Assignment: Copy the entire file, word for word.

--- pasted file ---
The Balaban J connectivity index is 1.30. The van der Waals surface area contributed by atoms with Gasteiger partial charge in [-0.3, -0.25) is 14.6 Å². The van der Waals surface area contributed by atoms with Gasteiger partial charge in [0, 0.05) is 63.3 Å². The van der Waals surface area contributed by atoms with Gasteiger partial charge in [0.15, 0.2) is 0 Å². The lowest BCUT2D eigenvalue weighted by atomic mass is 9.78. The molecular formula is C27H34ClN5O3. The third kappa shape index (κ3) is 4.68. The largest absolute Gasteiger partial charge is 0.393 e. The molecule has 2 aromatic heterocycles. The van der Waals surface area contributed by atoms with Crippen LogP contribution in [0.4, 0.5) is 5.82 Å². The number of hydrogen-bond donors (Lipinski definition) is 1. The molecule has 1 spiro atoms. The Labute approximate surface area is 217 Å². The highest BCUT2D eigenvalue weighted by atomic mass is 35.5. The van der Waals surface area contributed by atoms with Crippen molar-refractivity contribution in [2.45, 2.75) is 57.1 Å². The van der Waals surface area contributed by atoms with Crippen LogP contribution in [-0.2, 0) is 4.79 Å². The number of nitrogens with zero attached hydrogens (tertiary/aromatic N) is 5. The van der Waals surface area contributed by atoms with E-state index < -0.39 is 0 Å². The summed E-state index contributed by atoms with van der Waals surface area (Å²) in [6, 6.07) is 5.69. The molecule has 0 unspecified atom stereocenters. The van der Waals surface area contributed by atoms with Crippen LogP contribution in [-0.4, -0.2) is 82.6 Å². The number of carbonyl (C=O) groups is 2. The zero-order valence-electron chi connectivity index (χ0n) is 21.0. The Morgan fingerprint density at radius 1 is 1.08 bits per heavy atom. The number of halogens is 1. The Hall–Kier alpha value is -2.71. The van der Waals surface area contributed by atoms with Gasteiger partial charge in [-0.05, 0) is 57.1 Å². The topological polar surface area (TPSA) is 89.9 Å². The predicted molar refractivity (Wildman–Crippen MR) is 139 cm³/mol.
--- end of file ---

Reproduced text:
The Balaban J connectivity index is 1.30. The van der Waals surface area contributed by atoms with Gasteiger partial charge in [-0.3, -0.25) is 14.6 Å². The van der Waals surface area contributed by atoms with Gasteiger partial charge in [0, 0.05) is 63.3 Å². The van der Waals surface area contributed by atoms with Gasteiger partial charge in [0.15, 0.2) is 0 Å². The lowest BCUT2D eigenvalue weighted by atomic mass is 9.78. The molecular formula is C27H34ClN5O3. The third kappa shape index (κ3) is 4.68. The largest absolute Gasteiger partial charge is 0.393 e. The molecule has 2 aromatic heterocycles. The van der Waals surface area contributed by atoms with Crippen LogP contribution in [0.4, 0.5) is 5.82 Å². The number of hydrogen-bond donors (Lipinski definition) is 1. The molecule has 1 spiro atoms. The Labute approximate surface area is 217 Å². The highest BCUT2D eigenvalue weighted by atomic mass is 35.5. The van der Waals surface area contributed by atoms with Crippen molar-refractivity contribution in [2.45, 2.75) is 57.1 Å². The van der Waals surface area contributed by atoms with Crippen LogP contribution in [-0.2, 0) is 4.79 Å². The number of nitrogens with zero attached hydrogens (tertiary/aromatic N) is 5. The van der Waals surface area contributed by atoms with E-state index < -0.39 is 0 Å². The summed E-state index contributed by atoms with van der Waals surface area (Å²) in [6, 6.07) is 5.69. The molecule has 0 unspecified atom stereocenters. The van der Waals surface area contributed by atoms with Crippen LogP contribution in [-0.4, -0.2) is 82.6 Å². The number of carbonyl (C=O) groups is 2. The zero-order valence-electron chi connectivity index (χ0n) is 21.0. The Morgan fingerprint density at radius 1 is 1.08 bits per heavy atom. The number of halogens is 1. The Hall–Kier alpha value is -2.71. The van der Waals surface area contributed by atoms with Gasteiger partial charge in [-0.05, 0) is 57.1 Å². The topological polar surface area (TPSA) is 89.9 Å². The predicted molar refractivity (Wildman–Crippen MR) is 139 cm³/mol.